“The Boy II” is one of the most inexplicable horror movies released in 2020 so far. The surprise success of the abysmal “The Boy” from 2016 (made cheap, producing big bucks) prompted the studio to make a follow up and franchise. And for some reason the writers and producers decide to completely retcon and reboot the entire mythos and story that was established from the original movie. Rather than stick to their successful formula, the original writer and director come back to reconfigure “The Boy” in to a limp, dull, and incredibly tedious “Annabelle” facsimile. It embraces all of the haunted doll clichés that’s become so common in this sub-genre wholesale, and completely ignores the 2016 horror drama.
By all accounts, Rian Johnson’s “Knives Out” should not have been such a stunning success. It’s an original murder mystery with an eye toward paying tribute to Sherlock Holmes, Hercule Poirot and Agatha Christie, and yet it’s such a brilliant work of cinema through and through. “Knives Out” is a traditionalist murder mystery ensemble piece but one that also evokes modern sensibility without resorting to pandering to a younger audience. You’re either in for the ride with “Knives Out,” or you’re not as it takes its time unfolding what is a sly, slick and fantastic crime thriller that kept me grinning from ear to ear from beginning to end.
There isn’t really an overall narrative or story arc present in Charles Burnett’s “Killer of Sheep,” and that’s the point. There’s really nothing more dramatic meant to be expressed in “Killer of Sheep” beyond the experience of drudgery of poverty, and the inevitability of committing and experiencing crime in the throes of poverty. “Killer of Sheep” is a tightly paced and often compelling urban drama about life in the LA ghettos, and it’s worth the watch as a piece of film history nearly lost to the ages. It’s held up in the face of age, more so than many other classics as its managed to represent overtones and themes that are still relevant today.
Fred Walton returns for what is such a ridiculous sequel to an already abysmal thriller that I’m stunned there was any demand for it. Walton already spent ninety minutes stretching a five minute campfire tale in to a full fledged crime thriller, but this TV movie sequel watches like a ludicrous episode of a mediocre crime series. This is a premise so absurd and void of real tension or suspense. It seems like the writers spent so much time looking for a concept to resuscitate this concept and they fail with a tedious piece of genre claptrap.
Fred Walton’s “When a Stranger Calls” is what happens when you take a quick but creepy, classic urban legend and pad it out in to a dull, tedious “Halloween” knock off that’s more drama than anything else. Where as John Carpenter’s slasher chiller was about babysitters being stalked by a masked maniac, “When a Stranger Calls” attempts a horror thriller centered on an actual depraved maniac and the babysitter that he is inexplicably obsessed with.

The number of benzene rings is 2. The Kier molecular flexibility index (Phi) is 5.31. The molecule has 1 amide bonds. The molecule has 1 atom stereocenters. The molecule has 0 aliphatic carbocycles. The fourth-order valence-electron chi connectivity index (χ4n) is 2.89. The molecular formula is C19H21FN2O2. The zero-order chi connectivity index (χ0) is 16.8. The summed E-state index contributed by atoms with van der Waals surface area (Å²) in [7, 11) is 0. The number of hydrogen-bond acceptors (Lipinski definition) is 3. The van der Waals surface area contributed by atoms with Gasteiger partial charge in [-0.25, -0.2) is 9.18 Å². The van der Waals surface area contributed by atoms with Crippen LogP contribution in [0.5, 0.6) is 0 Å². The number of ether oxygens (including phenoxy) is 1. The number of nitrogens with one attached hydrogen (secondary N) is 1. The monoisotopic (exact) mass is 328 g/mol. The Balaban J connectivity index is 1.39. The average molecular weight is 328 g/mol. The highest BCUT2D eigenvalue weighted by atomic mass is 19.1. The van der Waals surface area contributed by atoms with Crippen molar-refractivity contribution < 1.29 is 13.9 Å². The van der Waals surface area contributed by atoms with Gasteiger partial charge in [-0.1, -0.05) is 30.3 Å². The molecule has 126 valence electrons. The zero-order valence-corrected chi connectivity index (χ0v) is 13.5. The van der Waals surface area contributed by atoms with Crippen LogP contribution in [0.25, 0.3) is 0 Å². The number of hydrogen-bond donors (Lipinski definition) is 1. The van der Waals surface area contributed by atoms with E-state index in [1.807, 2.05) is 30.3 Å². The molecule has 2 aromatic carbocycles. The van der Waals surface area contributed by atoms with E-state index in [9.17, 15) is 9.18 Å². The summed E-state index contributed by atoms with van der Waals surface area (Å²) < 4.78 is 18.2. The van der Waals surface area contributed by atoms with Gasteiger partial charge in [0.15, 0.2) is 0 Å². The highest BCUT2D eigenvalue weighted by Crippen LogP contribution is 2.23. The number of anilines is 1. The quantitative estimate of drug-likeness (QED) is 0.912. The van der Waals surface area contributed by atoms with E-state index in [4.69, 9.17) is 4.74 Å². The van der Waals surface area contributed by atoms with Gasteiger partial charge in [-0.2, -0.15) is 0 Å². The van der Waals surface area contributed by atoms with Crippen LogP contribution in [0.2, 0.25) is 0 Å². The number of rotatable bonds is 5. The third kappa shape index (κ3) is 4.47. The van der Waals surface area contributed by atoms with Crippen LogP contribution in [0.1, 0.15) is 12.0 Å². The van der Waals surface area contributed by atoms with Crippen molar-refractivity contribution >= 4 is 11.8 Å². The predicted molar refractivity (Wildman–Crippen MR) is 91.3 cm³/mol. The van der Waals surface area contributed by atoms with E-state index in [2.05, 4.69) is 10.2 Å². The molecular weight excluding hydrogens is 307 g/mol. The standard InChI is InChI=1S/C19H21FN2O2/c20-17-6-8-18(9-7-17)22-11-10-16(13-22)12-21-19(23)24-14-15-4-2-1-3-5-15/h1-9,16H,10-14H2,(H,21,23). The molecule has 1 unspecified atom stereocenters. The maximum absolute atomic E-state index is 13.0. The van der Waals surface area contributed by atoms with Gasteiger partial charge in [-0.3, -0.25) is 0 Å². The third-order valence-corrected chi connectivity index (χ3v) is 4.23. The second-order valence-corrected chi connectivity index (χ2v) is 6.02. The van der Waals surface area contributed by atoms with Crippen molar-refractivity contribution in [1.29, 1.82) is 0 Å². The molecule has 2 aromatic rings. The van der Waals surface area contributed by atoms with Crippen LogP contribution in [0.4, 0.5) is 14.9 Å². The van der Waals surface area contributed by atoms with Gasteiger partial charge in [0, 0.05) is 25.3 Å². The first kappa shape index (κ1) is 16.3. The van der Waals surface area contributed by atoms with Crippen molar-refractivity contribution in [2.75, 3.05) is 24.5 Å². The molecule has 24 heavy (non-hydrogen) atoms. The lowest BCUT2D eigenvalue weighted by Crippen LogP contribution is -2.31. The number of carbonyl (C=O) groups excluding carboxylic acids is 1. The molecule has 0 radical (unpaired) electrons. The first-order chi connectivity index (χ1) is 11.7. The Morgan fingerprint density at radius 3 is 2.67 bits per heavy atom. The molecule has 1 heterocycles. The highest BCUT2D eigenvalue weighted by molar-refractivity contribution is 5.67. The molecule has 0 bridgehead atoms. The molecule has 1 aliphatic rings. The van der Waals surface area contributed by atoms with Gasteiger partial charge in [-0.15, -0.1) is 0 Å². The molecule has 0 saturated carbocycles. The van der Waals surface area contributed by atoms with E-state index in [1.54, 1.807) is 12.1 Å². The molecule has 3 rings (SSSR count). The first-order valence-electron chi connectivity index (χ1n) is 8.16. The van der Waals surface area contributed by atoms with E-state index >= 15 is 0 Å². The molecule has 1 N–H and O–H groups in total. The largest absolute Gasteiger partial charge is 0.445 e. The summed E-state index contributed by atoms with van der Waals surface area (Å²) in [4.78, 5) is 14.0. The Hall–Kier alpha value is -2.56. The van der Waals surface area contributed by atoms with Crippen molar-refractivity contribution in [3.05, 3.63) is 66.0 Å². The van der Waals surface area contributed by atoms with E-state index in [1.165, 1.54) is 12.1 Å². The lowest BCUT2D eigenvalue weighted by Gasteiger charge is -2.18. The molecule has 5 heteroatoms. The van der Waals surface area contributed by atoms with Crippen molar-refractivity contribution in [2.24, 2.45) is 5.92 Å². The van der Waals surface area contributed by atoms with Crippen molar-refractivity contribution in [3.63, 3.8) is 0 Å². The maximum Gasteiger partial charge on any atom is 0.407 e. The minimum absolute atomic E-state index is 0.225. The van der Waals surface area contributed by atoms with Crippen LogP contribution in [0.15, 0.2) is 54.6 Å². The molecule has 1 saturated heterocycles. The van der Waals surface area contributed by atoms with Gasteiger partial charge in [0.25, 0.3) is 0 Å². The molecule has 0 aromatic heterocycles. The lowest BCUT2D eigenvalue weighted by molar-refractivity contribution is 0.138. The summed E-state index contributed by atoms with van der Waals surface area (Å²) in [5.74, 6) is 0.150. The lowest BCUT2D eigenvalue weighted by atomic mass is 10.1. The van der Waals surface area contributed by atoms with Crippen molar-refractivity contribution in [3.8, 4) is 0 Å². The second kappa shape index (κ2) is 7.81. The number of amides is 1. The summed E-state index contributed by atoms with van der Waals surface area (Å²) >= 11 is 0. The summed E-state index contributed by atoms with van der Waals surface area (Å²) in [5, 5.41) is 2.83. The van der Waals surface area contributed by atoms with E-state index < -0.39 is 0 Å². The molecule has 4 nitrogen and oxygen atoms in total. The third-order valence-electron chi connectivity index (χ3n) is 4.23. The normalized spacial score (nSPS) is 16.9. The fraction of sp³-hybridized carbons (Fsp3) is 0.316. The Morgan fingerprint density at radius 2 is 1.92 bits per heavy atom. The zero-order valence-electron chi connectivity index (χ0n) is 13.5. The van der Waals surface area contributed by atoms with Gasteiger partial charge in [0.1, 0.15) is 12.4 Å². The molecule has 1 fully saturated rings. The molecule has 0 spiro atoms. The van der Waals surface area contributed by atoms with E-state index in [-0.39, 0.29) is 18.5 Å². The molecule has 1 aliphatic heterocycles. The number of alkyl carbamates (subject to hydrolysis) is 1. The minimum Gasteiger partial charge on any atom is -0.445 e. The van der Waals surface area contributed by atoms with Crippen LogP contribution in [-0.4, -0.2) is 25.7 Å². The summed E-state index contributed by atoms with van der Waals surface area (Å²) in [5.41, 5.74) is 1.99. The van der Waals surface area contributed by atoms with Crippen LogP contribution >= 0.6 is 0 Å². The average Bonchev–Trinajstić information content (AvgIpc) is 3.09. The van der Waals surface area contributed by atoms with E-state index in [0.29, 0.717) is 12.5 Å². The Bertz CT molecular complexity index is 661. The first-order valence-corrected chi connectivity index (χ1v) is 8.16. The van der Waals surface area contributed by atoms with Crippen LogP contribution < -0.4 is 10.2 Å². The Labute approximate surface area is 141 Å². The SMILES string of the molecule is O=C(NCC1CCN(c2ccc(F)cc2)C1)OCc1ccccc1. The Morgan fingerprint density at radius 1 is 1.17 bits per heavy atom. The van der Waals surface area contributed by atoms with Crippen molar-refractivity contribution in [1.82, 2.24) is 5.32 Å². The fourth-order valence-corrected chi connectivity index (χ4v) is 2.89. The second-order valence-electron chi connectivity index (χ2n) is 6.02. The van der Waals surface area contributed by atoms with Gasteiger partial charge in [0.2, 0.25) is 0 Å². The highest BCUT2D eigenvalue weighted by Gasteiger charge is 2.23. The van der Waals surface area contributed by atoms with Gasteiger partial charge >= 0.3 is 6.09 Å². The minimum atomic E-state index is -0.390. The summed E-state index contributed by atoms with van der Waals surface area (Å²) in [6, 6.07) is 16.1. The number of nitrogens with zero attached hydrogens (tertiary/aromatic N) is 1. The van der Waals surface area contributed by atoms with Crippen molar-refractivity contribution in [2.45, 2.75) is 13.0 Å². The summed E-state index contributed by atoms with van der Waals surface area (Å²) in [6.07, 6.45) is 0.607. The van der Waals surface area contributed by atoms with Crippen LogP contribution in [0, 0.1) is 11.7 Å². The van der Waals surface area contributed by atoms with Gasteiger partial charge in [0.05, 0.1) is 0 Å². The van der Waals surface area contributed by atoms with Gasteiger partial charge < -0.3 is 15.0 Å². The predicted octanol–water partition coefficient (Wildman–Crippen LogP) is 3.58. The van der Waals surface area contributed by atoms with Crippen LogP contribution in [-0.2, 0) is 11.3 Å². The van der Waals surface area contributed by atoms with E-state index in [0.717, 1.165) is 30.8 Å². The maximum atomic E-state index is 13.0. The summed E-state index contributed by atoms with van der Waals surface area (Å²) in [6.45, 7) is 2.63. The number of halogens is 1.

After some um—rather interesting internet ballyhoo, “Sonic the Hedgehog” is finally brought to the big screen in what is a shockingly good adaptation. Although I’d argue that the “video game movie curse” ended in 2018 (ahem–“Tomb Raider”), “Sonic the Hedgehog” does open the door for more, higher quality video game movies down the road. While I’d be hard pressed to say that “Sonic” re-invents the wheel, it also dodges a lot of video game movie pitfalls by side stepping cloying pop culture references, and paying homage to the source material.
Director Jeff Wadlow’s (“Truth or Dare”) big screen adaptation “Fantasy Island” is a mess of a genre picture that easily one of the most tonally confused movies I’ve seen in years. Its prologue sets it up as a horror movie, then it becomes a goofy comedy about wish fulfillment, then it’s a character study about a son reconnecting with his father, the next minute it’s a torture revenge thriller, and the next it’s a movie about looking back at what could have been. None of it is remotely creepy, none of it is remotely spooky, and to top it all off, it’s all so painfully boring from beginning to end.
In 1981, every single studio in the world were looking for their own horror movie success story. Slasher movies were cheaply made, garnered a lot of money, and was often used as a means of getting a tax break or two. Canada entered the arena of holiday oriented cheaply made slasher films with “My Bloody Valentine.” Although it’s often ignored when spoken in the same breath as “Halloween” and “Friday the 13th,” it’s easily one of the best, most unnerving slashers ever made, and one that even garners a brutally underrated remake, to boot.